POSTED: 05:02 a.m. HST, Jun 11, 2013
LAST UPDATED: 10:09 p.m. HST, Jul 17, 2013
The trial of a federal agent charged with killing a man inside a Waikiki McDonald's should be moved to U.S. District Court because publicity about racial issues and animosity toward the federal government could hinder a fair trial in state court, his attorney argued today.
The request was made to the 9th U.S. Circuit Court of Appeals in the case of State Department Special Agent Christopher Deedy. He is accused of killing Kollin Elderts, of Kailua, in November 2011 while Deedy was in town for an Asia-Pacific Economic Cooperation summit.
Deedy's attorneys said he intervened while Elderts was harassing a customer with racial slurs. Elderts also used a derogatory term to refer to Deedy, the lawyers said.
Michael Green, a lawyer representing the family in a civil lawsuit, has said even if that was true, it didn't justify the shooting.
Lawyers for the agent want to move forward with the appeal even though a jury has been selected in state court and opening statements are scheduled for July 8.
Defense attorney Karl Blanke said the most critical publicity involving racial issues did not arise until six months after Deedy was arraigned.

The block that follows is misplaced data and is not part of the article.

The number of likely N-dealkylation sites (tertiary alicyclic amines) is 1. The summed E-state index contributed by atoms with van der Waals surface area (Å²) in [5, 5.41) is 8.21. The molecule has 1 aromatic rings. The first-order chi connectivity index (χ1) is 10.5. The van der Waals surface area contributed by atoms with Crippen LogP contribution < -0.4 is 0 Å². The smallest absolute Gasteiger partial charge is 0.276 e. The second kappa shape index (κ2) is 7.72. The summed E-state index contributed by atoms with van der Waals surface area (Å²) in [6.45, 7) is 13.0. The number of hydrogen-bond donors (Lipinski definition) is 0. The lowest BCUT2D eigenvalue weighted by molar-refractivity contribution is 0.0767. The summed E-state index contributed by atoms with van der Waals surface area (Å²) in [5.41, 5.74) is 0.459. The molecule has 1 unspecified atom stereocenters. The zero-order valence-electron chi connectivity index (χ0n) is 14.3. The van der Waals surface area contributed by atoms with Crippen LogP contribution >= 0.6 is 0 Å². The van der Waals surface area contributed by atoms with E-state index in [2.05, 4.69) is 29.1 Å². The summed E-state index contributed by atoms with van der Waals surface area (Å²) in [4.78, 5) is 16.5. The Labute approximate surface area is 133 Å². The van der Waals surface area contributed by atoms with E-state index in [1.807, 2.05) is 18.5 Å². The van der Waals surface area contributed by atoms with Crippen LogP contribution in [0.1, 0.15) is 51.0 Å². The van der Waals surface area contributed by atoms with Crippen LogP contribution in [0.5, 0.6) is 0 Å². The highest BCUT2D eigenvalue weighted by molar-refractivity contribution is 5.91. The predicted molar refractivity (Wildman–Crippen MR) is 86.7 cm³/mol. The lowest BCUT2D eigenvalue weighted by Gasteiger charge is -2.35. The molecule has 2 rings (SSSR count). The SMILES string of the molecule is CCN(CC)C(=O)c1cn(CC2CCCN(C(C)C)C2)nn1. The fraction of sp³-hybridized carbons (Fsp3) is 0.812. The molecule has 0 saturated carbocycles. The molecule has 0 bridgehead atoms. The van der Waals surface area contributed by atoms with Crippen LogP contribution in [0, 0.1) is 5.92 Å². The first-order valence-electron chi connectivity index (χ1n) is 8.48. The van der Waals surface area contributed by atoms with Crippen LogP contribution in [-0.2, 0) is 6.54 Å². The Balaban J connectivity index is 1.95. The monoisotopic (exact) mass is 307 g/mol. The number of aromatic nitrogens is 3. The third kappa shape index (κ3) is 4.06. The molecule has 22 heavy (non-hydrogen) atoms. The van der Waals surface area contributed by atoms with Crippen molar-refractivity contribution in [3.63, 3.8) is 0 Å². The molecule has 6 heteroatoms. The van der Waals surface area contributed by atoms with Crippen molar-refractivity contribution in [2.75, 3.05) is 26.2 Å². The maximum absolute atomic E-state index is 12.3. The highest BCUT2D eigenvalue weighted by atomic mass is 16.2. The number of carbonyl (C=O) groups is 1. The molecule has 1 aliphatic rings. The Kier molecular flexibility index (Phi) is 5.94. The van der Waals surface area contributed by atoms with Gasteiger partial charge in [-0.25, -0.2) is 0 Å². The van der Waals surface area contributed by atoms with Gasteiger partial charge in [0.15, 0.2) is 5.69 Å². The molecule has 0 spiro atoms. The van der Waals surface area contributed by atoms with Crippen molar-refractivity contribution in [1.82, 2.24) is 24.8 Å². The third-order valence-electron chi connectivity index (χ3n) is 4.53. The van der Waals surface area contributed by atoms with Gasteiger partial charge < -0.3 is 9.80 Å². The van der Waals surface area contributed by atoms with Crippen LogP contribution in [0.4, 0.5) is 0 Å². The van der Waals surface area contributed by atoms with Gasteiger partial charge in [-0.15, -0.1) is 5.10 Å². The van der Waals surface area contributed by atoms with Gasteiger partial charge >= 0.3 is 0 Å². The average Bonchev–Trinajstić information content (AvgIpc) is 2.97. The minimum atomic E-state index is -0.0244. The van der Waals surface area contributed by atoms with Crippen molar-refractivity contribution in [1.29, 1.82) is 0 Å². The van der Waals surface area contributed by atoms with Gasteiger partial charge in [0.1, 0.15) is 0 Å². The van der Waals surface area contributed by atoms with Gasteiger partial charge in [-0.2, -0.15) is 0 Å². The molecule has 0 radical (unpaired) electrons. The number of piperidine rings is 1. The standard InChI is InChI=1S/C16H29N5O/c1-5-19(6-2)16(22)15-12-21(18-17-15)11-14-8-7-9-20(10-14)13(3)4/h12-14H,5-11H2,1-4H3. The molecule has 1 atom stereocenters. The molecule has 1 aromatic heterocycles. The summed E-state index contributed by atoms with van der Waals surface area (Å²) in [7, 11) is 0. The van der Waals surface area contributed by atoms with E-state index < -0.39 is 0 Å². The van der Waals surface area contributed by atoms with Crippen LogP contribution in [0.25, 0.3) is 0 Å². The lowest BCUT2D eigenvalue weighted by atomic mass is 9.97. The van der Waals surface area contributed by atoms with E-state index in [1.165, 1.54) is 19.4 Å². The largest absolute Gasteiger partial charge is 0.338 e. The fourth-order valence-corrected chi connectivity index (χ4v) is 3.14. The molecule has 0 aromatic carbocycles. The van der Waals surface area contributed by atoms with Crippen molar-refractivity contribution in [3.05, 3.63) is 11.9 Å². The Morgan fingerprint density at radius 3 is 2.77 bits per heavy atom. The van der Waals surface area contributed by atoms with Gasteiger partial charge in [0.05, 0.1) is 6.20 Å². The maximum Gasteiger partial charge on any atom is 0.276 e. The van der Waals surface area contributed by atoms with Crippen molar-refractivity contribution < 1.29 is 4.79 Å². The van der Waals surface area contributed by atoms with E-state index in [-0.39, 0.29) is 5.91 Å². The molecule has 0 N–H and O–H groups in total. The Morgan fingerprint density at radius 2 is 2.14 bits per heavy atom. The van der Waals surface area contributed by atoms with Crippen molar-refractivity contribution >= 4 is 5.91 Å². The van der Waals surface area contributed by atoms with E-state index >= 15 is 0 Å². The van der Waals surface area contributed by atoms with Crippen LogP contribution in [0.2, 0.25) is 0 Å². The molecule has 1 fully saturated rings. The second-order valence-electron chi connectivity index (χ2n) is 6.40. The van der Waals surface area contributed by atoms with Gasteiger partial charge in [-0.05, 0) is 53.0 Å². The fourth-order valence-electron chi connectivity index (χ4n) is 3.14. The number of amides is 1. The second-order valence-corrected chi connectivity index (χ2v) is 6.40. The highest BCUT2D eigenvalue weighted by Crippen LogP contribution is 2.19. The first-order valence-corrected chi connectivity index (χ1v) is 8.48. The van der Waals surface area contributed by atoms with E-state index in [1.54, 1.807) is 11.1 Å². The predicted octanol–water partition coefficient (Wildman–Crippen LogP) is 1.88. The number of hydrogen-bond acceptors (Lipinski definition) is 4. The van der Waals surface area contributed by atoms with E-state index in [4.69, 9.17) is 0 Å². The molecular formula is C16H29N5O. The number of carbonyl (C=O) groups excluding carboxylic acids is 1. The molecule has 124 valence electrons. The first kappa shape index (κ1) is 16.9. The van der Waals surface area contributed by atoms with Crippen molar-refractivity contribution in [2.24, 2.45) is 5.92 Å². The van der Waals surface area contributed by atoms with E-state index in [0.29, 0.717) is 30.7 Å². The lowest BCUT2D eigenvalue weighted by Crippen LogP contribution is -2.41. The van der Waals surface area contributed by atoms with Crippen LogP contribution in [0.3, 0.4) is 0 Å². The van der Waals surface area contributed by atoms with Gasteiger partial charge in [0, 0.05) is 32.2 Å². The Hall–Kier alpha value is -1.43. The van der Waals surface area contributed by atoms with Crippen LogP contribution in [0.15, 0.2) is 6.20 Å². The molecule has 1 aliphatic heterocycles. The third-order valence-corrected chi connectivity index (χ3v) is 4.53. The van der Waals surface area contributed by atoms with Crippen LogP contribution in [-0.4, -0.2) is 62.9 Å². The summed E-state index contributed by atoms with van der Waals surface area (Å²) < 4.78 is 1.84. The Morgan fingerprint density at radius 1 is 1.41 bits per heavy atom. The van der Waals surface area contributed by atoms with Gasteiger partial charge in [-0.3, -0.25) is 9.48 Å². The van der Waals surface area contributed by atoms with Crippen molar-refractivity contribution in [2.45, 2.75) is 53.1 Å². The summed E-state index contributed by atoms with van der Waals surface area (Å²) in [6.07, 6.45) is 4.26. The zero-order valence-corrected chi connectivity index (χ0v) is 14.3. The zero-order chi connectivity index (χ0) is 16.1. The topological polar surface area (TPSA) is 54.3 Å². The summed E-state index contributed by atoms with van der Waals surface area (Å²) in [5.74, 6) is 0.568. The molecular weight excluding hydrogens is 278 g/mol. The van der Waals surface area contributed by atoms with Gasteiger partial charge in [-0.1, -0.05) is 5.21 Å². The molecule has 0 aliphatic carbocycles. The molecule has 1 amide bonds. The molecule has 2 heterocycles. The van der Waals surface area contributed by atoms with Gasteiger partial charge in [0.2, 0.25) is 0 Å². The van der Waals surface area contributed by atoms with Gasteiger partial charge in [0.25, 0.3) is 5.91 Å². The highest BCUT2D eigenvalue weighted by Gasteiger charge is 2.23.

Judge Dorothy Nelson, one of three randomly assigned federal judges in Honolulu this week to hear oral arguments for various cases, said racial issues must have been clear early in the case.
Deputy Prosecuting Attorney Donn Fudo argued that Deedy took too long to ask for the move to U.S. District Court.
"You can't first litigate in state court and ask to move if there's an adverse ruling," he said after the hearing. "That's just not correct."
He said the "prattle" from attorneys to the media about racial issues doesn't justify moving the case.
Judge Jacquline Nguyen asked why Deedy's appeal was not moot, considering jurors have already been chosen. Blanke said panel members won't be sworn-in until they return for the trial next month.
Fudo also argued that the appeal is moot because Deedy withdrew a motion to dismiss the case because he was acting as a federal law enforcement officer. Blanke said Deedy identified himself as a federal agent before Elderts assaulted him and was acting as a federal officer while protecting himself and others.
Deedy attended today's hearing, where each lawyer was given 10 minutes to argue. He's free on $250,000 bail and has been allowed to return home to Arlington, Va., to await trial.
Blanke asked the judges for an expedited decision. It's not clear when they'll decide. The court receives thousands of cases and allows for oral argument based on merit.